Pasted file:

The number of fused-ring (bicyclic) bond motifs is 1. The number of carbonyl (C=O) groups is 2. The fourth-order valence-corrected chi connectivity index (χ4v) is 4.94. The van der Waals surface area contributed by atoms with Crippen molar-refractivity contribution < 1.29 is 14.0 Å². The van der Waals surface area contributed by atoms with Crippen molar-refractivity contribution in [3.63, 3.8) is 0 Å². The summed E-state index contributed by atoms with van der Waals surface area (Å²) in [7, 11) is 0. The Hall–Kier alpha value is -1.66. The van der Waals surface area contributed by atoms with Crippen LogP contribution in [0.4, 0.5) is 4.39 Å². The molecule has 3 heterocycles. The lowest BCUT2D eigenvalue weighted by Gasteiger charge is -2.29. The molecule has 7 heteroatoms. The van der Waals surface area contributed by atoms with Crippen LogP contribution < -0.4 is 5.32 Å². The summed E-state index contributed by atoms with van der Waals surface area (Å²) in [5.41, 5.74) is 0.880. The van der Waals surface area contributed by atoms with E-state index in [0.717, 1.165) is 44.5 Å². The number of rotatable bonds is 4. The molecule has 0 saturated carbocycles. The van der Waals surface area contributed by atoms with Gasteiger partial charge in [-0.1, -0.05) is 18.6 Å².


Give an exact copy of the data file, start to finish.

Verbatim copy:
The number of fused-ring (bicyclic) bond motifs is 1. The number of carbonyl (C=O) groups is 2. The fourth-order valence-corrected chi connectivity index (χ4v) is 4.94. The van der Waals surface area contributed by atoms with Crippen molar-refractivity contribution < 1.29 is 14.0 Å². The van der Waals surface area contributed by atoms with Crippen molar-refractivity contribution in [3.63, 3.8) is 0 Å². The summed E-state index contributed by atoms with van der Waals surface area (Å²) in [7, 11) is 0. The Hall–Kier alpha value is -1.66. The van der Waals surface area contributed by atoms with Crippen LogP contribution in [0.4, 0.5) is 4.39 Å². The molecule has 3 heterocycles. The lowest BCUT2D eigenvalue weighted by Gasteiger charge is -2.29. The molecule has 7 heteroatoms. The van der Waals surface area contributed by atoms with Crippen LogP contribution < -0.4 is 5.32 Å². The summed E-state index contributed by atoms with van der Waals surface area (Å²) in [5.41, 5.74) is 0.880. The van der Waals surface area contributed by atoms with E-state index in [0.717, 1.165) is 44.5 Å². The number of rotatable bonds is 4. The molecule has 0 saturated carbocycles. The van der Waals surface area contributed by atoms with Gasteiger partial charge in [-0.1, -0.05) is 18.6 Å².